Understanding the Windows 7 Footprint for Solid State Drives
Published: October 22, 2009
Updated: October 22, 2009
Applies To: Windows 7, Windows Server 2008 R2
|This content applies to Windows 7. For Windows 8 content, see Windows Deployment with the Windows ADK.|
When running on a solid-state drive (SSD), Windows® 7 requires a minimum of 16 gigabytes (GB) of space. Although some configurations of Windows 7 may appear to fit on smaller drives when initially installed, 8 GB SSDs are not sufficient for deploying Windows 7. Even when paired with a second drive of 4 or more GBs for application and data file storage, 8 GB hard drives do not allow for the increase in the Windows memory footprint that is expected to occur as users work on their computer.
Some of the primary reasons for the increase over time in the Windows 7 memory footprint include:
Servicing. Hard disk space must be reserved for software patches to the operating system and service-pack releases.
System Restore Points. Restore points are automatically generated by Windows 7, and the amount of space required by default is relative to the size of the hard drive. For more information about restore points, see this Microsoft Web site.
Note Users can adjust the amount of space used on the computer for System Restore by using the System Protection user interface on the System Properties dialog box (sysdm.cpl). System-image backups stored on an external hard disk can also be used for the purpose of restoring a system.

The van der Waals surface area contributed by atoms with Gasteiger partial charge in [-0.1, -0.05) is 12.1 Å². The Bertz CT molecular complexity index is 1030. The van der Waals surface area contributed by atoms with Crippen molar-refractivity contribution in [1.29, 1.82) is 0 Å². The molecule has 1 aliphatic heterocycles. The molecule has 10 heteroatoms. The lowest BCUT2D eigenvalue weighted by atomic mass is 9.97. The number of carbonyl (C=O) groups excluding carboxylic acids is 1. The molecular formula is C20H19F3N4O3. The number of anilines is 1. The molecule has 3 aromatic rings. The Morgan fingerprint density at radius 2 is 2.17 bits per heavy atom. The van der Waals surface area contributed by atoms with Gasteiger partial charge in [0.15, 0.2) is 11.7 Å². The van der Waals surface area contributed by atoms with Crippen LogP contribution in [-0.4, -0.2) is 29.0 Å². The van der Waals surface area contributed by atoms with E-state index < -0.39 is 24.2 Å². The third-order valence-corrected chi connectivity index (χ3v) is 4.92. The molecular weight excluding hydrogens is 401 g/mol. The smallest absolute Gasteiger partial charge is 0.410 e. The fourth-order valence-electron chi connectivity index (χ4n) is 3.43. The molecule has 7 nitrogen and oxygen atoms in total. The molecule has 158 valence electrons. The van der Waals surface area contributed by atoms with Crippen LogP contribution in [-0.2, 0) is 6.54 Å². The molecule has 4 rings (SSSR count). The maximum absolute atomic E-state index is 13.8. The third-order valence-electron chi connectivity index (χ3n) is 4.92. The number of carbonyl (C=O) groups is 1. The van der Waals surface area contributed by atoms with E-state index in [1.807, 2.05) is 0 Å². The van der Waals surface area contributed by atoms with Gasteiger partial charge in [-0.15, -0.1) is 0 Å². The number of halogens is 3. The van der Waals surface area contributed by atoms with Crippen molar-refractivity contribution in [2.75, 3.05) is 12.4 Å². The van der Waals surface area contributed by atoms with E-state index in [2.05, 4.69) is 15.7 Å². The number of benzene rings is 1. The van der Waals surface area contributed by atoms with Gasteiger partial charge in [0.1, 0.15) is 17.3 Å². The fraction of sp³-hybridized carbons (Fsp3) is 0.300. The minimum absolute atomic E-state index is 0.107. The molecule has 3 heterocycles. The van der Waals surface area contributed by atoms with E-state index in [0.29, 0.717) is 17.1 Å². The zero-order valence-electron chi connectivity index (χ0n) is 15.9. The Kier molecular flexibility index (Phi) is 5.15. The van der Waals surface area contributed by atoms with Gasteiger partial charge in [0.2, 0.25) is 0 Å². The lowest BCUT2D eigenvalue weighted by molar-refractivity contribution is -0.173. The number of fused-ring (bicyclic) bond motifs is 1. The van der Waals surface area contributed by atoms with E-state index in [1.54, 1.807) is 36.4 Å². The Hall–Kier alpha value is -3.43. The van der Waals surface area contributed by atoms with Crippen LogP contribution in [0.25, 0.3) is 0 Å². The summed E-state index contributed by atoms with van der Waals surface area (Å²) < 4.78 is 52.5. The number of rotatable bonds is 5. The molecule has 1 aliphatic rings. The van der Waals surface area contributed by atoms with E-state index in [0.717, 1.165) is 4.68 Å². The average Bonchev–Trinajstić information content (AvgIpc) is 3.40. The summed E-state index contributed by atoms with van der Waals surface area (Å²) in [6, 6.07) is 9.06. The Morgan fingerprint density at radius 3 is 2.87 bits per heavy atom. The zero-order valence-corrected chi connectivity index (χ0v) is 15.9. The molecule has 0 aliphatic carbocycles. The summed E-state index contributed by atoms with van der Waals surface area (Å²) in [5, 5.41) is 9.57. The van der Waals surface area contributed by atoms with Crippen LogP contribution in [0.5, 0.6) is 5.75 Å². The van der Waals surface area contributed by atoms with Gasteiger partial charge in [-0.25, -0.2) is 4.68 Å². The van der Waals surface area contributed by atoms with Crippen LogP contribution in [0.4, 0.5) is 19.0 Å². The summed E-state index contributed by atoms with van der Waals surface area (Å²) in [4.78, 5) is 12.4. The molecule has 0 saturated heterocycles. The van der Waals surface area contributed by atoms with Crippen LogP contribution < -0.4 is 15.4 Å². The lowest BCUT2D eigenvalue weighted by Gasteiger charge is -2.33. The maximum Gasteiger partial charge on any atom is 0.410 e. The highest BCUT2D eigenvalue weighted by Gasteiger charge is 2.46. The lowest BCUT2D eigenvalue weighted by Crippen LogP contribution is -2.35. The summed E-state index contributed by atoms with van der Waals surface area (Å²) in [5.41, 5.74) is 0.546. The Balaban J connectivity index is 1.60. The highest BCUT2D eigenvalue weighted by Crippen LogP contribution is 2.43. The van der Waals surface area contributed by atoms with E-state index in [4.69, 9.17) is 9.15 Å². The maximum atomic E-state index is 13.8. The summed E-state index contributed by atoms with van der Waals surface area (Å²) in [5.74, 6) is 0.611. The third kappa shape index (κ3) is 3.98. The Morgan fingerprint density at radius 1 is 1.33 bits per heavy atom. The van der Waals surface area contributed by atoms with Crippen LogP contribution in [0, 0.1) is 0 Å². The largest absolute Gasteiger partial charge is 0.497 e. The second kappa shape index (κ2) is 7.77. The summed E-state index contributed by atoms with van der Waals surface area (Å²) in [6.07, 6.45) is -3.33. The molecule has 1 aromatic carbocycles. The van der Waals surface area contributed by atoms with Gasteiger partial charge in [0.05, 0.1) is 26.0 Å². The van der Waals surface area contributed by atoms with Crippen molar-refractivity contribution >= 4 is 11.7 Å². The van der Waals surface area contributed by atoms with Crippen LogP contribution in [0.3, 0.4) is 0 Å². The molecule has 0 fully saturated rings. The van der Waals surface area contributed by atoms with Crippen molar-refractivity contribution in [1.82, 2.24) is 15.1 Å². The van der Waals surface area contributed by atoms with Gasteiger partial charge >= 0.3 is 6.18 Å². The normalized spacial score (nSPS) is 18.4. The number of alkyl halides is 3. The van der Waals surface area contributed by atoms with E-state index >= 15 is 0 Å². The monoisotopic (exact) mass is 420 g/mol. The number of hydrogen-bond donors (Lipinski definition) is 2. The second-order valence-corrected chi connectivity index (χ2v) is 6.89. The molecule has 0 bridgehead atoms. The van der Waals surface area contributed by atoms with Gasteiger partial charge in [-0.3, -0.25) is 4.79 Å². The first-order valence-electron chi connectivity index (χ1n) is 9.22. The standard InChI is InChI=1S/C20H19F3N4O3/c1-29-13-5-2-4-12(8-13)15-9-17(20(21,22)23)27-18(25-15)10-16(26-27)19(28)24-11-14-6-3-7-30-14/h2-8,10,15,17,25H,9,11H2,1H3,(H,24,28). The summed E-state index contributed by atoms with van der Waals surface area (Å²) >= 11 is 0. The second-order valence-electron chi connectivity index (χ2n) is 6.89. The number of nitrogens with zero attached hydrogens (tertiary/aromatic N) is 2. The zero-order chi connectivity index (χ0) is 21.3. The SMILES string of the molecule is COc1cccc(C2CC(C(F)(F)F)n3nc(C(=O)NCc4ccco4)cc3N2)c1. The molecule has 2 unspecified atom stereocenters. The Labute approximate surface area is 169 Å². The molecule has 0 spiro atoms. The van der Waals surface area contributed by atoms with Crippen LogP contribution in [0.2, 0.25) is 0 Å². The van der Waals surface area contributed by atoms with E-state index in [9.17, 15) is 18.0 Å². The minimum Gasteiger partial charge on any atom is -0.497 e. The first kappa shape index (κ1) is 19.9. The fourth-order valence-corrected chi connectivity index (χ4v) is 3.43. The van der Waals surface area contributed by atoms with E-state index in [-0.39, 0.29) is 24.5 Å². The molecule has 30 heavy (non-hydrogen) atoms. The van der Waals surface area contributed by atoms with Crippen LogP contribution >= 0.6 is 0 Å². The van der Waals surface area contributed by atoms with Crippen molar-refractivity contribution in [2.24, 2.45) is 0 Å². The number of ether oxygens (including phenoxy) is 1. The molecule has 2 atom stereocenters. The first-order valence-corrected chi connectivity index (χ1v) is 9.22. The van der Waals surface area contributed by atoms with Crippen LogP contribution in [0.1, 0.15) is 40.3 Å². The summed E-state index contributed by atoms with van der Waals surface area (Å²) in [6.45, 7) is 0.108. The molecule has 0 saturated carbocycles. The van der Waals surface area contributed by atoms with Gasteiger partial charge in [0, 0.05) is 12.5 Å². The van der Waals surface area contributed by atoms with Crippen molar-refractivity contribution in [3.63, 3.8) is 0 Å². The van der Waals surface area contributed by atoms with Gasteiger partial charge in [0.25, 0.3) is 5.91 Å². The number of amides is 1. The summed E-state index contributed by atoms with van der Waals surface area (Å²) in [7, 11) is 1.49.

Logs and Caches. The operating system stores files such as event logs and error logs on the drive.
The Pagefile.sys and hiberfil.sys files increase in size in direct proportion to the amount of RAM installed on the computer. Windows 7 installations on 16 GB drives have a smaller memory footprint when the computer is limited to 1 GB of RAM. An increase of RAM to a size greater than 1 GB will result in increased size of the system files and less space on the hard drive for other applications and files. Increasing the size of the hard drive however, will not affect the size of these system files.
Applications and User Data
Software applications installed on the computer may require additional space for caches, logs, and updates. Disk space must also be available on the drive to account for the temporary increase in resource usage during installation of applications, patches, and updates.
Personal data-file storage for user documents can easily be expanded with removable media such as an SD card or USB flash drive on computers where the hardware is supported. However, it is recommended that some space is reserved on the hard drive for these types of files.